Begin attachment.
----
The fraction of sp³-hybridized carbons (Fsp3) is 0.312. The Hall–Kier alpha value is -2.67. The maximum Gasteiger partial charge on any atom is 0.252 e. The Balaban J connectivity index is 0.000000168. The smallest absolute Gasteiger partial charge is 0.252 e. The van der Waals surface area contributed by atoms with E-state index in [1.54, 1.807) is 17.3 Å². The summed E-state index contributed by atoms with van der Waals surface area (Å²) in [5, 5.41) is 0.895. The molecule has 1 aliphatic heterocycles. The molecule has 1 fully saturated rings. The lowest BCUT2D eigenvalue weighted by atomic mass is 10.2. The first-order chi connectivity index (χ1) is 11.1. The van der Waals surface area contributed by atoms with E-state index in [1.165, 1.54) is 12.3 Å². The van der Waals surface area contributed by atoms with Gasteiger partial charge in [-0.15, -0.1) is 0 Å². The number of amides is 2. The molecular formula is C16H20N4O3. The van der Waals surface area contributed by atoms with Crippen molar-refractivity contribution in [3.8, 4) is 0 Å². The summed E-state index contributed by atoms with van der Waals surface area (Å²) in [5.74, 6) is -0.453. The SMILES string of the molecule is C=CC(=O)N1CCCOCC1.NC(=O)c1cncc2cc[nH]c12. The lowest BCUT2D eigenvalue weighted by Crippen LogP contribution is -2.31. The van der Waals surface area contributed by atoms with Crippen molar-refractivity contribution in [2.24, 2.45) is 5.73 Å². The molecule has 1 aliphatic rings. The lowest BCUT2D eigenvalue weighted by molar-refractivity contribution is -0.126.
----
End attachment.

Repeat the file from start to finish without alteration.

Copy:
The fraction of sp³-hybridized carbons (Fsp3) is 0.312. The Hall–Kier alpha value is -2.67. The maximum Gasteiger partial charge on any atom is 0.252 e. The Balaban J connectivity index is 0.000000168. The smallest absolute Gasteiger partial charge is 0.252 e. The van der Waals surface area contributed by atoms with E-state index in [1.54, 1.807) is 17.3 Å². The summed E-state index contributed by atoms with van der Waals surface area (Å²) in [5, 5.41) is 0.895. The molecule has 1 aliphatic heterocycles. The molecule has 1 fully saturated rings. The lowest BCUT2D eigenvalue weighted by atomic mass is 10.2. The first-order chi connectivity index (χ1) is 11.1. The van der Waals surface area contributed by atoms with E-state index in [1.165, 1.54) is 12.3 Å². The van der Waals surface area contributed by atoms with Gasteiger partial charge in [-0.15, -0.1) is 0 Å². The number of amides is 2. The molecular formula is C16H20N4O3. The van der Waals surface area contributed by atoms with Crippen molar-refractivity contribution in [3.8, 4) is 0 Å². The summed E-state index contributed by atoms with van der Waals surface area (Å²) in [5.74, 6) is -0.453. The SMILES string of the molecule is C=CC(=O)N1CCCOCC1.NC(=O)c1cncc2cc[nH]c12. The lowest BCUT2D eigenvalue weighted by Crippen LogP contribution is -2.31. The van der Waals surface area contributed by atoms with Crippen molar-refractivity contribution in [2.24, 2.45) is 5.73 Å². The molecule has 1 aliphatic rings. The lowest BCUT2D eigenvalue weighted by molar-refractivity contribution is -0.126.